There appear to be two general philosophies to making a video game from scratch. Top-down design starts with a narrative, a theme, a concept, etc. and designs the video game around conveying that message; it prioritizes things like story and character, and the actual gameplay itself is secondary. Bottom-up design starts with a gameplay mechanic (or mechanics) that feel good and applies a post-hoc justification for that mechanic; the story of Super Mario Bros., for example, only exists to justify the jumping, stomping, and travelling through pipes, and thus is really thin.
I want to pretend that story trumps all, that the message is paramount. But in truth, it’s the gameplay loop that keeps me engaged. I’m willing to forgive lacklustre gameplay for a short game, but I turn off anything that stinks to play after a few hours. On the other hand, I can play a game with a mediocre story for hours and hours provided the game is actually fun to play (and isn’t, you know, bigoted).
Mirror’s Edge Catalyst has a mediocre narrative justification, but it feels fantastic to play, moment to moment.
In MEC, you play as Faith, a “runner” who, y’know, runs through a mostly pristine city called Glass (Paul Auster nod? Probably not). While the game is played in the first person, it is not a shooter like Call of Duty or something. Faith is essentially a cyberpunk courier who uses parkour to run across rooftops and deliver messages, packages, and so on. You never descend to the city streets, which gives MEC this really interesting detached feeling to it. The citizens are mostly just specks moving slowly across the asphalt far below.
As an expert in parkour, you wallrun, jump, climb, vault, slide, scrabble, and roll your way through Glass. It’s difficult to describe how visceral and fun the whole experience is. Because the game plays in first person, with your line of sight the same as your character’s eyeballs, there’s a real immersion to the experience. Every roll makes your stomach lurch a little, every run up a wall makes you lean your head, and every accidental fall off a building hitches your breath. This feeling of being embedded in the environment and your character’s actions is strengthened by responsive controls that make you acknowledge every fault, every death, and every mistake as your own. It’s fantastically satisfying to scale a wall, spin 180 degrees, leap to a pipe, swing over a fence, and transition from a roll back into a sprint. The world itself functions as a playground for you to explore and leap off.
As the game progresses, extra features are added, like a light grappling hook mechanic, or the ability to stun drones and cameras. These are fine but can’t possibly compare to the satisfaction of chaining together parkour moves as you dash through a beautiful-looking urban environment. Notably, one feature is never added: shooting. Faith has to rely on hand-to-hand combat or, often better, running away whenever she encounters private security forces along the rooftops. The fighting feels fine but only becomes satisfying as you perfect your moves and timing across your fifteen-ish hours of gameplay. In the end, anything that distracts from the running is a detriment to the game.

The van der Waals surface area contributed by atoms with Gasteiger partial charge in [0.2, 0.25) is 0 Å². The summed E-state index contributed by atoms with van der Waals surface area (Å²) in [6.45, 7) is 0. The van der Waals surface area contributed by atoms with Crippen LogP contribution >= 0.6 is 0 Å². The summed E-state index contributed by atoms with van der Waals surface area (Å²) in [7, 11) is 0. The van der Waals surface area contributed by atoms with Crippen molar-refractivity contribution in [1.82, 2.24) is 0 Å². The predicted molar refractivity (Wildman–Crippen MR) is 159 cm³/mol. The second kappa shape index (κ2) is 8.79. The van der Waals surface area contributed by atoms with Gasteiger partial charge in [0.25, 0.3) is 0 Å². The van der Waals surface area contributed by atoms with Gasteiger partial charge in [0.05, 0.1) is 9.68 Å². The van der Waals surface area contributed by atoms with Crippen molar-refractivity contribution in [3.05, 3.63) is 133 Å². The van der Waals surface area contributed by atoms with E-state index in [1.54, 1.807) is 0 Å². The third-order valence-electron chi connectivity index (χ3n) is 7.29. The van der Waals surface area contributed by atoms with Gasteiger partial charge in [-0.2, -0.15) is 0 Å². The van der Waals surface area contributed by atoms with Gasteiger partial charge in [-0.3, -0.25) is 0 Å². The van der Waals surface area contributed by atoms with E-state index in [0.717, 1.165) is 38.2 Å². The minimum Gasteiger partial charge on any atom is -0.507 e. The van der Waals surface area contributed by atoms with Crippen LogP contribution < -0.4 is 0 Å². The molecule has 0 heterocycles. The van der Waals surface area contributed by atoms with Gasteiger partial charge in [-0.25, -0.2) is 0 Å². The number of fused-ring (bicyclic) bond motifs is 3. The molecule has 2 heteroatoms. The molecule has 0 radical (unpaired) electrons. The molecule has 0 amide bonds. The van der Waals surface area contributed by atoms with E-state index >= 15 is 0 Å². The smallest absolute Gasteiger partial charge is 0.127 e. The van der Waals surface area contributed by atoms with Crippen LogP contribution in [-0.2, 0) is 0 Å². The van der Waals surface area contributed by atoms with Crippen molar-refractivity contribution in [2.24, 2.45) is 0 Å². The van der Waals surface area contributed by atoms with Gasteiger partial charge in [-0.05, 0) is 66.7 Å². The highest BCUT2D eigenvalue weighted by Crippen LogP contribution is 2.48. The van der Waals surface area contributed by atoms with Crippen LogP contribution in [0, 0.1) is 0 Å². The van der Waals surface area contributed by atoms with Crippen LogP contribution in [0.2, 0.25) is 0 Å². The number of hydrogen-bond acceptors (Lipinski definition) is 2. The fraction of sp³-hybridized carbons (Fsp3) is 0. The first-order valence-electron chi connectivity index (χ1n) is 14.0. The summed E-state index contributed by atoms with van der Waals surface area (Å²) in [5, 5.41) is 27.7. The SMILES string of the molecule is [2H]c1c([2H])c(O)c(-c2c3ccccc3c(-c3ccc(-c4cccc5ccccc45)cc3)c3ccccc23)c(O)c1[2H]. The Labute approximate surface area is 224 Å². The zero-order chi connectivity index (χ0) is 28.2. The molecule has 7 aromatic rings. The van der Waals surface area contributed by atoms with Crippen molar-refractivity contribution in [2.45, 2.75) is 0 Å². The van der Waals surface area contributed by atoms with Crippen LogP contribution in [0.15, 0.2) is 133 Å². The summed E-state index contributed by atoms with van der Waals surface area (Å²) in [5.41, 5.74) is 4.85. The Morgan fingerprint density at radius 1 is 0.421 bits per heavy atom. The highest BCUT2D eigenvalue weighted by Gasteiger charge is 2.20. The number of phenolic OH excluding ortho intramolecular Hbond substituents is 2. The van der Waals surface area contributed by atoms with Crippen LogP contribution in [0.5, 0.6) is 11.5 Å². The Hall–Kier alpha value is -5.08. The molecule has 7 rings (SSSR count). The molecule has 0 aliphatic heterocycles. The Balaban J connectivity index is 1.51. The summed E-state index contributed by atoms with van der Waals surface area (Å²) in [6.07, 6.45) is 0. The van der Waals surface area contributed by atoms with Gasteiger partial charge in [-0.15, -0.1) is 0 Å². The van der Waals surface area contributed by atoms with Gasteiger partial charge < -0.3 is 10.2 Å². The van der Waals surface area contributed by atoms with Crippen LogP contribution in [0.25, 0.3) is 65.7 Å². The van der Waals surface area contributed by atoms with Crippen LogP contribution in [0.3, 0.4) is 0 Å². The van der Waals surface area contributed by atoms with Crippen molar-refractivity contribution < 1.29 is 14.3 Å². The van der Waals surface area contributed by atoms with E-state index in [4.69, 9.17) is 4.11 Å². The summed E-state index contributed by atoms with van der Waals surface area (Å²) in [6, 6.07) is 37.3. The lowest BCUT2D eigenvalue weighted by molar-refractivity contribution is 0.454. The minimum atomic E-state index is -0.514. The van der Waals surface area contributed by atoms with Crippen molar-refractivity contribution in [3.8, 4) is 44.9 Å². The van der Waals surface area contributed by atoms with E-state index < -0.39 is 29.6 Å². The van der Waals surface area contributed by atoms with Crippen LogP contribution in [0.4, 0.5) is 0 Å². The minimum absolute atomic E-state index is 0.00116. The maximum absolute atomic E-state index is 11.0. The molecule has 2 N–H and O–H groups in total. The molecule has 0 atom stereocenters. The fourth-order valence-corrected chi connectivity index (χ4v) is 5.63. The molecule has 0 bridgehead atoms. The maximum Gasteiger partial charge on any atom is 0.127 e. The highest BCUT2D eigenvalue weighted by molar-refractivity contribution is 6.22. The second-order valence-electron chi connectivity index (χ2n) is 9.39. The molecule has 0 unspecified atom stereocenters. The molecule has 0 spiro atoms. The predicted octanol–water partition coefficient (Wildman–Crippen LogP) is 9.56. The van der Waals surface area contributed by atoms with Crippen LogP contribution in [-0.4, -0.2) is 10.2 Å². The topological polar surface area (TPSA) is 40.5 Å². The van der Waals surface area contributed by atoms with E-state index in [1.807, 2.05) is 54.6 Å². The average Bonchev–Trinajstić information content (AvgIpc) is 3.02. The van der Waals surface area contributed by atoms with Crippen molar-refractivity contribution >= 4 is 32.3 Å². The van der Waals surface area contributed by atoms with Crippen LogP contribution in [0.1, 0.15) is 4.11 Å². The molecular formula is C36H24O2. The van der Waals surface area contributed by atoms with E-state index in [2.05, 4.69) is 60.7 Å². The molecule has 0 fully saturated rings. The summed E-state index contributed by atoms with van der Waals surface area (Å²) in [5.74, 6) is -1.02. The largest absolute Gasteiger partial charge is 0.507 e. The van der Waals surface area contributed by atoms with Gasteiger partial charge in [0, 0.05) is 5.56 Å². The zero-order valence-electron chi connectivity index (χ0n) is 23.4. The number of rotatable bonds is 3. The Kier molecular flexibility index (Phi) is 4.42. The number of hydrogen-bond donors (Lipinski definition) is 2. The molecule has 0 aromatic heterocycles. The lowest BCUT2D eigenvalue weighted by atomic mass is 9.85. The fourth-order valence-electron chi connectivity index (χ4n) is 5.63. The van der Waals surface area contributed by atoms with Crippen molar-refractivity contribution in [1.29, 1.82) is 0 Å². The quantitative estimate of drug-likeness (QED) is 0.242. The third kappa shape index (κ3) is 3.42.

And hoo boy, is there a lot of distraction. The original Mirror’s Edge was a linear experience where you ran through seemingly-open-but-actually-constrained environments. The levels in that first game were on the short side and well designed, creating the sensation of being in one setpiece after another. MEC, on the other hand, is an open-world game, with a bazillion pointless collectibles, optional runs, and pointless leaderboard/high-score nonsense. Most of these side objectives require you to run a select part of the city over and over, never giving you that illusion of choice but rather cornering you more and more into a specific path. These are the opposite of fun. There are a few interesting puzzle-like side quests, breaking into server buildings and such, but mostly I wish this were a linear game like the original.
Where MEC really shines, apart from freely wandering the world, is in its main objectives. Run to a person. Run to their objective marker. Interact with something. Run away while something spectacular happens. Run run run. These objectives are for the most part exhilarating, and the last mission in particular, which requires climbing a very high, very rickety building, is a real blast. That combination of great movement, beautiful cityscapes, and gut reactions to heights/speed/gravity/etc., make for hours of really great gameplay.
It’s a shame that, being obviously designed from the bottom up, the creators of MEC tried to shoehorn this story onto the game. Faith is an interesting character, but the only two other characters with any sort of rounded personality are mostly absent until nearly the end. There are telegraphed narrative beats that you can predict a mile away, justification that is painfully, relentlessly articulated through dialogue, and so much angst. Again, this is somewhere that the first game excelled, in making you care about a cyberpunk courier and her hacker friends and her policewoman sister; there’s a hug in that game that feels more meaningful than anything here. This new game (which is a goddam reboot!) just hammers you over the head with motivations without ever showing you anything to care about.
Except the running, of course. Part of me wishes for a game where Faith is aloof, cool, and runs because, like the player, she just loves how it feels. Instead I found myself actively ignoring the story so that I could get back to the freedom of Glass’s rooftops.
Mirror’s Edge Catalyst is available on all the current-generation platforms (PC, Playstation 4, and XBox One) and is priced as a AAA game (i.e. $60 unless you find it on sale). If you’re into the pure pleasure of moving around in the world, there’s a lot to love in the game. Just ignore the story and side objectives.